Presentation on theme: "By: Samantha Seery Mentor: Dr. Paulson (Zoology, Entomology and Biology)"— Presentation transcript:
By: Samantha Seery Mentor: Dr. Paulson (Zoology, Entomology and Biology)
There are two main types of mammals; placental and marsupials. The main differences between these tow groups is the evolutionary diversity in their reproductive approaches. Placental mammals give birth to young that develops inside the mothers womb, and have mobility within hours after birth. Whereas, marsupials give birth to young that are born les developed then go into the mother’s pouch to continue developing, where they stay until they are able to move on their own.
When the continents drifted apart, they separated a large group of marsupials in two. These groups are now Australian marsupials and South American marsupials. Although these two groups evolved miles apart from each other, they performed what is known as parallel evolution, or convergent evolution. This means that they two groups evolved very similarly. The reason that these groups evolved parallel to each other is because they come from the same lineages, or line of descendants.
There has been a discovery of a new species known as the Kalihi Rock Wallaby on the island of Oahu, Hawaii. This species is an example of what people call rapid evolution. Rapid evolution is when something evolves rapidly. These wallabies are all descendants of a single pair of wallabies that escaped from a Hawaiian zoo in 1916. Now, the numbers of rock wallabies in Hawaii has grown exponentially. This species is a prime example of rapid evolution because in a short amount of time, they have evolved enough to survive outside of an enclosure.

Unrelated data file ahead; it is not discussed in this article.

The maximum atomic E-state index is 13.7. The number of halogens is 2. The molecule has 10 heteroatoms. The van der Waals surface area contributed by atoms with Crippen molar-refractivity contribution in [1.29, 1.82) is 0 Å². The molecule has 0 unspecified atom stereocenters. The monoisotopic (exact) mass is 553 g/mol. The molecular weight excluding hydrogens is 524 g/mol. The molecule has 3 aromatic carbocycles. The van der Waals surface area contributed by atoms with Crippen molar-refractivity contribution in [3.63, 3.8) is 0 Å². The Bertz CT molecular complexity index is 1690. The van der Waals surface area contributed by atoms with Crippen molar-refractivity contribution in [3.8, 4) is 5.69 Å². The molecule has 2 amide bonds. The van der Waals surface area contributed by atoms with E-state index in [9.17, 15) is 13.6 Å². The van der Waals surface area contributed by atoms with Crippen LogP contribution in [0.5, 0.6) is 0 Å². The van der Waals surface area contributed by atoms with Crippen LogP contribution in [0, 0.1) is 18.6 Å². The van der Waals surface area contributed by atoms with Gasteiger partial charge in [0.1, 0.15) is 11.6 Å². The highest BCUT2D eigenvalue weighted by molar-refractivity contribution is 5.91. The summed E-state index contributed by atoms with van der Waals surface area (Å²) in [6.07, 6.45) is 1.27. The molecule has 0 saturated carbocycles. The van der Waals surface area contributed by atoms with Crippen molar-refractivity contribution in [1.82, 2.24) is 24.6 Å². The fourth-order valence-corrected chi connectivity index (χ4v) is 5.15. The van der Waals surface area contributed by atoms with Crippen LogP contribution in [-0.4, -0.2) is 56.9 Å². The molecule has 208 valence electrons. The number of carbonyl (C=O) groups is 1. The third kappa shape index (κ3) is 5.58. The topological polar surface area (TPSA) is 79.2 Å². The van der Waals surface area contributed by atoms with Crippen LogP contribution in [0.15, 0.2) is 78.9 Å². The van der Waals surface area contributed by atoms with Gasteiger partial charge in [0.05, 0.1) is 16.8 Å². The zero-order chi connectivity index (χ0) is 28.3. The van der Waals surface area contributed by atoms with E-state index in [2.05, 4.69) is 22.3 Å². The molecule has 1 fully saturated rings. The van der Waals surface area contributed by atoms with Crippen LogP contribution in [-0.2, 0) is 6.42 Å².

Australia is acknowledged as the worst country and continent in mammal conservation. This is figured because out of a total of 245 mammal species, 59 of them have been listed extinct in Australia as of 1994. 60% of the 59 extinct species were marsupials. There are six main hypothesis about why these species have become extinct or endangered; 1) habitat destruction, 2) habitat change and degradation, 2) introduced animals, 3) disease, 4) climate changes, and 6) a combination of all of the above factors. http://theconversation.com/australias- critically-endangered-animal-species- 11169
This graph represents marsupials that are either near threatened, threatened, or extinct. It shows that in 2012, 58% of marsupials were at low risk of extinction, 10% were near threatened, 21% were threatened, 3% were extinct, and 8% were data deficient. The amount of near threatened to threatened marsupials, proves that we have not been protecting marsupials or their habitats well enough.
In conclusion to the research I have done and the information I have collected, I now know a lot more about marsupials, their evolution, their state of endangerment, and their differences to placental mammals. I have been able to conclude, that marsupials have been around for a very long time, evolving throughout time. They have been able to evolve parallel to each other for many, many years. Marsupials have evolved to survive in unlike habitats long enough to still be living today. However, I can see that if humans do not change things marsupials will be on the way to total extinction.
Scripture on creation.org The conversation.com Cstl-cla.semo.edu ( Some Endangered Australian Marsupials) Pbs.org Nhc.ed.ac.uk (Origin and Evolution of Marsupials) My amazing scientists in the classroom mentor, Dr. Paulson